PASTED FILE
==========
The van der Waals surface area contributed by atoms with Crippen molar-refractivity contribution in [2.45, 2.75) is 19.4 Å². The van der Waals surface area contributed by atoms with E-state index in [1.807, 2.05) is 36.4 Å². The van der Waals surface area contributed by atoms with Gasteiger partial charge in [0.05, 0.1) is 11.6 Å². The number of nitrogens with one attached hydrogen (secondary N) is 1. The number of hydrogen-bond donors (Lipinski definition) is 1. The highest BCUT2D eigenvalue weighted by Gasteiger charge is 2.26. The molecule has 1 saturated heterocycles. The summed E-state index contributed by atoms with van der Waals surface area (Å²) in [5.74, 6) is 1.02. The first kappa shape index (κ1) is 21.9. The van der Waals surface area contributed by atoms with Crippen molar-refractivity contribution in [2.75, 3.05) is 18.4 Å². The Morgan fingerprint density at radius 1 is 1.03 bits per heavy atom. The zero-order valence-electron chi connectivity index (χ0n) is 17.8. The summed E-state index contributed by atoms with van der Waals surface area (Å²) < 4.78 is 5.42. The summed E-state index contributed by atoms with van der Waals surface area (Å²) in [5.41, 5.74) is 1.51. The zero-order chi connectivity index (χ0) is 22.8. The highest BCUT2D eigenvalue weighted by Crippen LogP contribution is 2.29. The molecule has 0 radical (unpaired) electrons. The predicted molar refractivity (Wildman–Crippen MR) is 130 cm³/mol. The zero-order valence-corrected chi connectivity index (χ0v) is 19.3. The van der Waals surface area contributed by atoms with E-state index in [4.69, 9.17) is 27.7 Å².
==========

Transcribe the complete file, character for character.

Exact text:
The van der Waals surface area contributed by atoms with Crippen molar-refractivity contribution in [2.45, 2.75) is 19.4 Å². The van der Waals surface area contributed by atoms with E-state index in [1.807, 2.05) is 36.4 Å². The van der Waals surface area contributed by atoms with Gasteiger partial charge in [0.05, 0.1) is 11.6 Å². The number of nitrogens with one attached hydrogen (secondary N) is 1. The number of hydrogen-bond donors (Lipinski definition) is 1. The highest BCUT2D eigenvalue weighted by Gasteiger charge is 2.26. The molecule has 1 saturated heterocycles. The summed E-state index contributed by atoms with van der Waals surface area (Å²) in [5.74, 6) is 1.02. The first kappa shape index (κ1) is 21.9. The van der Waals surface area contributed by atoms with Crippen molar-refractivity contribution in [2.75, 3.05) is 18.4 Å². The Morgan fingerprint density at radius 1 is 1.03 bits per heavy atom. The zero-order valence-electron chi connectivity index (χ0n) is 17.8. The summed E-state index contributed by atoms with van der Waals surface area (Å²) < 4.78 is 5.42. The summed E-state index contributed by atoms with van der Waals surface area (Å²) in [5.41, 5.74) is 1.51. The zero-order chi connectivity index (χ0) is 22.8. The highest BCUT2D eigenvalue weighted by Crippen LogP contribution is 2.29. The molecule has 0 radical (unpaired) electrons. The predicted molar refractivity (Wildman–Crippen MR) is 130 cm³/mol. The zero-order valence-corrected chi connectivity index (χ0v) is 19.3. The van der Waals surface area contributed by atoms with E-state index in [4.69, 9.17) is 27.7 Å².